I can hardly believe that it’s been a decade since Hurricane Katrina hit the Gulf Coast. For better or worse, I always think of the storm as a kind of before/after moment in my life. Before I realized that my personal diatribes are mostly useless. Before I understood that my judgment never matters. Before I knew how deeply God loves his creation.

I was standing in my apartment at the University of Mississippi the day after the storm made land. Public radio opened their lines up for people to call in and talk about what was happening as it was happening; it was sort of a “live feed” of heartbreak. And it was as desperate and scary as it sounds.

I remember being paralyzed with grief when one man called in who worked at a nursing home. “There’s no power,” he said “we cannot keep machines running and insulin cold,” he cried, “and people are starting to die.” It felt like I was hearing the apocalypse on the radio.

Things quickly became fraught for everyone. I had family members on the coast who could not get water or gas. And when they did, there was grave concern that they might be carjacked and killed on the way. I knew a young father who was killed in his driveway for the gasoline he had just purchased. Suddenly, it seemed like all of the bad things were possible. I have never been in a war. But Katrina made me hope I would never have to be in one.


I ended up working at a hurricane relief camp on the Gulf Coast of Mississippi pretty quickly after the hurricane hit, but not because I was a saint. Honestly, it didn’t even feel like I had much of a choice. Those people are my people. So I went.

I was unprepared to be inundated with other people’s trauma. And as a particularly egocentric recent college graduate, I was sure that I had the answers for everyone’s problems. Personally speaking, it was a lethal combination. I vividly remember standing at the welcome tent for the relief camp when a young Vietnamese couple approached me. There was a sizeable population of Vietnamese fishermen on the Mississippi Gulf Coast. And because of their lack of family support and their paycheck to paycheck existence, many of these hard working people were especially devastated by Katrina. As the young couple approached my tent I realized that the mother was holding a very sick baby. The child was sneezing and coughing and it was an oddly chilly morning. “You need to get that baby a blanket!” I yelled in all of my youthful brilliance. “We don’t have a blanket,” the mother snapped back in broken English. I was dumbfounded by my own judgmental uselessness. It felt like Heaven put me in a dunce cap and sat me in the corner for a while.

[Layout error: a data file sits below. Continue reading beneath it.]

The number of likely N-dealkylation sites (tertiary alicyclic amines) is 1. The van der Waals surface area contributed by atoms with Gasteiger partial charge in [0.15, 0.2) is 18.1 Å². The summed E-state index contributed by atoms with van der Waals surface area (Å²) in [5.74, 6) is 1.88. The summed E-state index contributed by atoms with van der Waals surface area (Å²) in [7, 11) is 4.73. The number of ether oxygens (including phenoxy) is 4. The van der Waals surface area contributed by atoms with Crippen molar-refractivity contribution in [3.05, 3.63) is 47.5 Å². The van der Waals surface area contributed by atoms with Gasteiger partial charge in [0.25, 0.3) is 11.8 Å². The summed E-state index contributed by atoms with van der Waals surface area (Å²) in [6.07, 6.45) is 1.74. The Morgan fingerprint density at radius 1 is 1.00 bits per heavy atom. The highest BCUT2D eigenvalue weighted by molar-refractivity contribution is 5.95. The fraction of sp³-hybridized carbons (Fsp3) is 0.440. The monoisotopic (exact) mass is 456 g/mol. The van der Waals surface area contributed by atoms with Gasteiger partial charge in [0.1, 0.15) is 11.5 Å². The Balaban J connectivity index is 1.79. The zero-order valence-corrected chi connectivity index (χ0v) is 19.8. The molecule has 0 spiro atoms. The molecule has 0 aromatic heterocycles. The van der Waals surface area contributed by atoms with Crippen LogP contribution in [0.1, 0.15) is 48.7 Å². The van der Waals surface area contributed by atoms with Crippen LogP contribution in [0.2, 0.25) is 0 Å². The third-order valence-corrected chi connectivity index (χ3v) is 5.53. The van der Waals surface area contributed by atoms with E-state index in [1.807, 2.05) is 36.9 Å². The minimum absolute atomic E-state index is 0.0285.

I ended up living at the relief camp for two months. For the first few weeks, I helped out at the pharmacy tent. I remember wearing earrings that looked like the Red Cross symbol so people would feel better about taking Prozac from a Southern Studies major. At that point in my life I thought of myself as being a bubbly and enthusiastic young woman (I was an Ole Miss graduate, after all). It turns out that’s not what gets the job done after a hurricane has wiped out people’s homes and hearts. What people needed in the aftermath of Katrina was someone who looks competent and doesn’t talk too much.